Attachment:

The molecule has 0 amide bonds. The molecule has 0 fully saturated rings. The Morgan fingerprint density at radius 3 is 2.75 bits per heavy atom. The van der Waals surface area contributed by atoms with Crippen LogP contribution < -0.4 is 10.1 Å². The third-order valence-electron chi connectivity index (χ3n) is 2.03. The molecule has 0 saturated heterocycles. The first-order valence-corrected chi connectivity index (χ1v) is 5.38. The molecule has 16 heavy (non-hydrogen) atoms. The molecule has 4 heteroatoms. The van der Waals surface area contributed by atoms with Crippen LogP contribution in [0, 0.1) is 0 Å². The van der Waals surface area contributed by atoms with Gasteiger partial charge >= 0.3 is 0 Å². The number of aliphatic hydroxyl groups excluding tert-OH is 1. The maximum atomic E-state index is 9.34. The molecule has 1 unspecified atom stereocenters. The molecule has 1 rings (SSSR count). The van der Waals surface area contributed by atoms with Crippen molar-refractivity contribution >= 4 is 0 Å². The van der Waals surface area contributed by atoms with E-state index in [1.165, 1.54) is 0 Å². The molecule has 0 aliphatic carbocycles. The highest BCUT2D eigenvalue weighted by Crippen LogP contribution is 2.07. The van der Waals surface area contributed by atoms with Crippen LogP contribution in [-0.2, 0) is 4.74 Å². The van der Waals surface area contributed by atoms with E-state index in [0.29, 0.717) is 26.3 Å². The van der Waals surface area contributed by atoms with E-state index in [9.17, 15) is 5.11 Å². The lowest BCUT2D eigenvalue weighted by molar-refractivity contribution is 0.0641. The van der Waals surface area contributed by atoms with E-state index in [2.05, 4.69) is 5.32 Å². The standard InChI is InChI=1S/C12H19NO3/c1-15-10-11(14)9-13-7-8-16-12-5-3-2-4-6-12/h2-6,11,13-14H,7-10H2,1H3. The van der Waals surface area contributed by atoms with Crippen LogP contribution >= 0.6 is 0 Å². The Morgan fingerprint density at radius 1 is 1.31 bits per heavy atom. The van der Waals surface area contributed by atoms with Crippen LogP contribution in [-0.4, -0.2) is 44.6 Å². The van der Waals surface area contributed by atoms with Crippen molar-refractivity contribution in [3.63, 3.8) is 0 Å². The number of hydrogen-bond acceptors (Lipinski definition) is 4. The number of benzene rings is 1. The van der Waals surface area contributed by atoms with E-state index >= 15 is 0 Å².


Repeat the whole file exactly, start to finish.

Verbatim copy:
The molecule has 0 amide bonds. The molecule has 0 fully saturated rings. The Morgan fingerprint density at radius 3 is 2.75 bits per heavy atom. The van der Waals surface area contributed by atoms with Crippen LogP contribution < -0.4 is 10.1 Å². The third-order valence-electron chi connectivity index (χ3n) is 2.03. The molecule has 0 saturated heterocycles. The first-order valence-corrected chi connectivity index (χ1v) is 5.38. The molecule has 16 heavy (non-hydrogen) atoms. The molecule has 4 heteroatoms. The van der Waals surface area contributed by atoms with Crippen LogP contribution in [0, 0.1) is 0 Å². The van der Waals surface area contributed by atoms with Gasteiger partial charge >= 0.3 is 0 Å². The number of aliphatic hydroxyl groups excluding tert-OH is 1. The maximum atomic E-state index is 9.34. The molecule has 1 unspecified atom stereocenters. The molecule has 1 rings (SSSR count). The van der Waals surface area contributed by atoms with Crippen molar-refractivity contribution >= 4 is 0 Å². The van der Waals surface area contributed by atoms with E-state index in [1.165, 1.54) is 0 Å². The molecule has 0 aliphatic carbocycles. The highest BCUT2D eigenvalue weighted by Crippen LogP contribution is 2.07. The van der Waals surface area contributed by atoms with Crippen LogP contribution in [-0.2, 0) is 4.74 Å². The van der Waals surface area contributed by atoms with E-state index in [0.29, 0.717) is 26.3 Å². The van der Waals surface area contributed by atoms with E-state index in [9.17, 15) is 5.11 Å². The lowest BCUT2D eigenvalue weighted by molar-refractivity contribution is 0.0641. The van der Waals surface area contributed by atoms with E-state index in [2.05, 4.69) is 5.32 Å². The standard InChI is InChI=1S/C12H19NO3/c1-15-10-11(14)9-13-7-8-16-12-5-3-2-4-6-12/h2-6,11,13-14H,7-10H2,1H3. The van der Waals surface area contributed by atoms with Crippen LogP contribution >= 0.6 is 0 Å². The Morgan fingerprint density at radius 1 is 1.31 bits per heavy atom. The van der Waals surface area contributed by atoms with Crippen LogP contribution in [-0.4, -0.2) is 44.6 Å². The van der Waals surface area contributed by atoms with Crippen molar-refractivity contribution in [3.63, 3.8) is 0 Å². The number of hydrogen-bond acceptors (Lipinski definition) is 4. The number of benzene rings is 1. The van der Waals surface area contributed by atoms with E-state index >= 15 is 0 Å².